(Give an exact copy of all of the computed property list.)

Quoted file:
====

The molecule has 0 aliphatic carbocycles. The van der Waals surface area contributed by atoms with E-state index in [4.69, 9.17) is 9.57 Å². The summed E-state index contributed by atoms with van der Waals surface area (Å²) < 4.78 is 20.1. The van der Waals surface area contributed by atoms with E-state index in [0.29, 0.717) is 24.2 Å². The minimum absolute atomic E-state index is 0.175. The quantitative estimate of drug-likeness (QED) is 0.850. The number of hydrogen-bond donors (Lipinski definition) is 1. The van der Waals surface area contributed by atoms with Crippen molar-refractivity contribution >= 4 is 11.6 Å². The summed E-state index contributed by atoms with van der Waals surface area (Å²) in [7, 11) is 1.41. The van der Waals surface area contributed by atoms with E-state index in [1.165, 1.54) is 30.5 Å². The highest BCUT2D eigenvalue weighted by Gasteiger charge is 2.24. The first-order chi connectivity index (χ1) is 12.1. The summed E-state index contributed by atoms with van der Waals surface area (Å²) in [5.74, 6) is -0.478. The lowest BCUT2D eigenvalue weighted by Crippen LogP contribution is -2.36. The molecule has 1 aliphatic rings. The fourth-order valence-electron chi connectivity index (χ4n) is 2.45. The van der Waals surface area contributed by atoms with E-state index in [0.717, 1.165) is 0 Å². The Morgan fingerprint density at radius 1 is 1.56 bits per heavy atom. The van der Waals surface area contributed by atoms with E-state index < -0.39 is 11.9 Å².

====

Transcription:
The molecule has 0 aliphatic carbocycles. The van der Waals surface area contributed by atoms with E-state index in [4.69, 9.17) is 9.57 Å². The summed E-state index contributed by atoms with van der Waals surface area (Å²) < 4.78 is 20.1. The van der Waals surface area contributed by atoms with E-state index in [0.29, 0.717) is 24.2 Å². The minimum absolute atomic E-state index is 0.175. The quantitative estimate of drug-likeness (QED) is 0.850. The number of hydrogen-bond donors (Lipinski definition) is 1. The van der Waals surface area contributed by atoms with Crippen molar-refractivity contribution >= 4 is 11.6 Å². The summed E-state index contributed by atoms with van der Waals surface area (Å²) in [7, 11) is 1.41. The van der Waals surface area contributed by atoms with E-state index in [1.165, 1.54) is 30.5 Å². The highest BCUT2D eigenvalue weighted by Gasteiger charge is 2.24. The first-order chi connectivity index (χ1) is 12.1. The summed E-state index contributed by atoms with van der Waals surface area (Å²) in [5.74, 6) is -0.478. The lowest BCUT2D eigenvalue weighted by Crippen LogP contribution is -2.36. The molecule has 1 aliphatic rings. The fourth-order valence-electron chi connectivity index (χ4n) is 2.45. The van der Waals surface area contributed by atoms with E-state index in [0.717, 1.165) is 0 Å². The Morgan fingerprint density at radius 1 is 1.56 bits per heavy atom. The van der Waals surface area contributed by atoms with E-state index < -0.39 is 11.9 Å².